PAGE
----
Why You Should Be Unit Testing

Feb. 19, 2018 • 5m 12s

Unit testing feels like running for exercise. It is something you know you should be doing, but it is really hard to get motivated to start. When I first began programming, I thought unit testing was redundant. I manually test everything, so why should I take the time to write more code? It took time for me to learn unit testing, but now I see the benefits. Here are a few reasons why unit testing is so important.

Testing Keeps Your Code Organized

I work mostly with scripting languages (PHP and JS) and when you use scripting languages, it is really easy to put all your functionality in one place. An example would be writing a function that imports a CSV file. It is tempting to put the file opening logic, data validation and database inserting in one function. However, doing so makes the function long and hard to understand.

What happens when you try to unit test a long function like that? In unit testing, you want your code to be in smaller chunks so that it is easier to create a test case for it. You might break up your import function to have three different functions: one for finding and opening the CSV file, one for validating the data and one for running the SQL queries to insert the data into the database. Now, it is easier to test. As a bonus side effect, your code is organized into smaller functions making it cleaner and easier to maintain.

Testing Is Code Documentation

When you write a test case, it acts as documentation for how to use the function you are testing since you get to see it in action. Let’s say that you have a function that validates a variable is a number and you write a test case for it:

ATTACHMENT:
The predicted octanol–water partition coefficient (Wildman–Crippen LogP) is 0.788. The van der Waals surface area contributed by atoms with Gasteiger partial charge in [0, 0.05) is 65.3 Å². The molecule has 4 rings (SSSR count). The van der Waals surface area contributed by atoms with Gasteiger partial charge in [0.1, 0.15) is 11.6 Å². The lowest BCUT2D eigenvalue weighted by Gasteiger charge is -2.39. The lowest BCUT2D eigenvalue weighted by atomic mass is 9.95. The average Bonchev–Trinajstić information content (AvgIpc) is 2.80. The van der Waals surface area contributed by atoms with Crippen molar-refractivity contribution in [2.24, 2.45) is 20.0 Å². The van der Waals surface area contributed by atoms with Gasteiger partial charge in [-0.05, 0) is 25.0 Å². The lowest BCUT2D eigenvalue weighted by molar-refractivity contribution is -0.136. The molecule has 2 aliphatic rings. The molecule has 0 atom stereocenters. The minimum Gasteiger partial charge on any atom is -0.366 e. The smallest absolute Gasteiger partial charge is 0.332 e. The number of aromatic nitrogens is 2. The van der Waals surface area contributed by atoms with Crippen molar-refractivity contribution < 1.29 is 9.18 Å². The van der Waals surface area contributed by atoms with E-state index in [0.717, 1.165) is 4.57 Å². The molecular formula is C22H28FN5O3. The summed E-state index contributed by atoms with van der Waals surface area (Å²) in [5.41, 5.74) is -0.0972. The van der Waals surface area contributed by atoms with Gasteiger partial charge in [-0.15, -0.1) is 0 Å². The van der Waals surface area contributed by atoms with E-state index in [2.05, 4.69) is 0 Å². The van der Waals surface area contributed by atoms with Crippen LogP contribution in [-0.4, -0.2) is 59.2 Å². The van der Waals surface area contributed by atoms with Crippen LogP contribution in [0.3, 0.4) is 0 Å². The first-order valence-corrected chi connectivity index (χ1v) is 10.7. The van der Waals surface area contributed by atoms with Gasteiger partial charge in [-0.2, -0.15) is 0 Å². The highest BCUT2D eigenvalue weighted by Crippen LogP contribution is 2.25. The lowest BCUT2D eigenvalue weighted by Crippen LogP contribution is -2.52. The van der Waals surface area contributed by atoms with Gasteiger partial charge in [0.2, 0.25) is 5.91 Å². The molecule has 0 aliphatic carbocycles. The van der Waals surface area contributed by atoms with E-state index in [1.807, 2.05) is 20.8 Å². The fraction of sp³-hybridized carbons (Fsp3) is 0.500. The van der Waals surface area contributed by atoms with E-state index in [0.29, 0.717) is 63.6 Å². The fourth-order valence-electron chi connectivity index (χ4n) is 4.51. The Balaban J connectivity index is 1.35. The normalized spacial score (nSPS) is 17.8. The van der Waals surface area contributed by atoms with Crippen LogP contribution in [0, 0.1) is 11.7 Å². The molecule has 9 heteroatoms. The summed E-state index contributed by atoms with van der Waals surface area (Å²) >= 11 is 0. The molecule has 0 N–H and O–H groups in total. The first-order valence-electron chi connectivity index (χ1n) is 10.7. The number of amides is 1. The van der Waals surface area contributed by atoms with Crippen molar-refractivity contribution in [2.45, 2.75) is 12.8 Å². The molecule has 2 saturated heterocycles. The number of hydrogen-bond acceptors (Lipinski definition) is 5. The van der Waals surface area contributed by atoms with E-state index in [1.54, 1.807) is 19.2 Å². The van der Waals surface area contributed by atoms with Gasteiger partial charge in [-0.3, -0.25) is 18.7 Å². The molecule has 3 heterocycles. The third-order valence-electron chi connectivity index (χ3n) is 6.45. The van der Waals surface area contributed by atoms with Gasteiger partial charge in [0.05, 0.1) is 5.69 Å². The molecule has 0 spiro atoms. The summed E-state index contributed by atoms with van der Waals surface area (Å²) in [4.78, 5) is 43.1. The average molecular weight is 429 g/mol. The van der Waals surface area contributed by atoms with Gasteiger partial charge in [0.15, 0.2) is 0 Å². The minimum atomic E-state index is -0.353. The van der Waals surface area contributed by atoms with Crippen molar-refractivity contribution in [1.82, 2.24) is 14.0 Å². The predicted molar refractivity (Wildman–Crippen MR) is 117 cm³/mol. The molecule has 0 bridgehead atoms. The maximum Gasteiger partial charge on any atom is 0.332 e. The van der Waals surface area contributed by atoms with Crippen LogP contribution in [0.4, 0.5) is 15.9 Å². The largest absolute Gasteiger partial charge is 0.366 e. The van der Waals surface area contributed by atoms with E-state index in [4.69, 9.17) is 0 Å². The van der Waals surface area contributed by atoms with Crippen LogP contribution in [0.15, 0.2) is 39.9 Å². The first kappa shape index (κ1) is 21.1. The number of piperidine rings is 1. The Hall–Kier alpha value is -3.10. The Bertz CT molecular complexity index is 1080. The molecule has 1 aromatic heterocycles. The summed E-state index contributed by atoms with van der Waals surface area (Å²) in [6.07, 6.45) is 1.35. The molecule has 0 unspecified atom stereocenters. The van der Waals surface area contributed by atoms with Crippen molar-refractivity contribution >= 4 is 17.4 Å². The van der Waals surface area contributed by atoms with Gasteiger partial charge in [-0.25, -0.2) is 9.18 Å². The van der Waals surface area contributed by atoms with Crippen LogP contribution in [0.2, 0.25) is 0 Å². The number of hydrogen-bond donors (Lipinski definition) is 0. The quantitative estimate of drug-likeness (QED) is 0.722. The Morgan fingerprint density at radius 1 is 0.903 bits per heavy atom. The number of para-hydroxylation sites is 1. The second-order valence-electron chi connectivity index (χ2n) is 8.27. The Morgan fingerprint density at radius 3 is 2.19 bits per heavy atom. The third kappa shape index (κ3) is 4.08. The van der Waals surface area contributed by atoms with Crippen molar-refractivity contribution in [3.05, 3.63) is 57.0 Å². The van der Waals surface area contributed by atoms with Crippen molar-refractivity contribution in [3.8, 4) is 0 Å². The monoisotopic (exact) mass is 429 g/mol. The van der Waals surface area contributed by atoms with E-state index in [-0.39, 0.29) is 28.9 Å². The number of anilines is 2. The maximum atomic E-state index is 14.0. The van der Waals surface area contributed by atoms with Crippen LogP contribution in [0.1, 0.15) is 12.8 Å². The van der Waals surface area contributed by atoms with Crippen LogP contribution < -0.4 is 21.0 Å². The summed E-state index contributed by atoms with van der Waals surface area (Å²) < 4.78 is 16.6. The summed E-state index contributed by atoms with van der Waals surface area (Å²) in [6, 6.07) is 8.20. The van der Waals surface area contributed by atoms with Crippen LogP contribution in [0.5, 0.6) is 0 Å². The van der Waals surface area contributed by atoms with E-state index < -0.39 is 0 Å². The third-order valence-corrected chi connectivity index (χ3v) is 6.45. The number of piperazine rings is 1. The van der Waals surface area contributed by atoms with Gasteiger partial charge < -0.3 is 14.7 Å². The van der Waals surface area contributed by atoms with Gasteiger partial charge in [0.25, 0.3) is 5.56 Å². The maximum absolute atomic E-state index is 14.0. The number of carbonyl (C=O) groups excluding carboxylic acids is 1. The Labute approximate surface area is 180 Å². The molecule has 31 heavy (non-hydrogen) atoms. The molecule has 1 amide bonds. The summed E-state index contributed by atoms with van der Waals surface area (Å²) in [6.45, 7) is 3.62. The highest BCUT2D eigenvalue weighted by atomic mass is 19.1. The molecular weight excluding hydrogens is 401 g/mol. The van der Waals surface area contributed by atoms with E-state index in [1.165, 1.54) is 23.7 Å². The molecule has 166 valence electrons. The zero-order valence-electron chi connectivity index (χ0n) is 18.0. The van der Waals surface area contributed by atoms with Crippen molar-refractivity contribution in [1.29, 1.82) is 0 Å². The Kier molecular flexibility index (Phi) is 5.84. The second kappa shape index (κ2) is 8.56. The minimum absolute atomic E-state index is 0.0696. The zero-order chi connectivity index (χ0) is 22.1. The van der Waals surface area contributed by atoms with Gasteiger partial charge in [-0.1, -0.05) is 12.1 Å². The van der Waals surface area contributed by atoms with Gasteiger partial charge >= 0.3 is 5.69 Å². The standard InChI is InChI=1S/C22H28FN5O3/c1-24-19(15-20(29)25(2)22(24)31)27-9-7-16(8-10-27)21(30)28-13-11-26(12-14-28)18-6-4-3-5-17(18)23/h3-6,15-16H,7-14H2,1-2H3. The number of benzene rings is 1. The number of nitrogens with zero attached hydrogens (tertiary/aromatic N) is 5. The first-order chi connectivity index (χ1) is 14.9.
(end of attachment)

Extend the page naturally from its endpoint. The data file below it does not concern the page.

public function test_run_validate_number_with_real_number()
{
    $value = 5;

    $result = validateNumber($value);

    $this->assertTrue($result);
}

What do we know about this validateNumber function now that we have seen the test? First, we know the function’s name and how many parameters it accepts. Second, we know that it responds with true if the value passed is a real number. All without having to view the function itself!

This is a small example, but it illustrates how tests can explain your code. If you have a test suite, you can use it to train other programmers on how to use your code.

Testing Prevents Anxiety

Have you ever been afraid to change your code because something will break? Do you get nervous before pushing to production? Do you dread telling a client that you messed up? I do! The anxiety makes programming harder and more stressful.

“Imagine being able to make any change you want in your code and know that you did not break something.” ~ Sandi Metz

I heard Sandi Metz say this quote at Laracon a couple years ago and it really changed the way I think about testing. She advocates testing as a safety net for your programming. I now really covet the protection of a test suite. My goal is to have unit tests that verify all the main functionality of an app. It doesn’t prevent all bugs, but it does verify that the core of my app will always work. I can push changes with confidence. No more worrying about angry calls and emails!

Learning how to unit test is difficult, but very rewarding. It will take your programming skills to the next level and give you even more confidence and pride in the code that you write. It cuts down on the stress of change, giving you the ability to deliver better features with more stability. Now, go write some tests!

Here is a list of resources that helped me learn testing: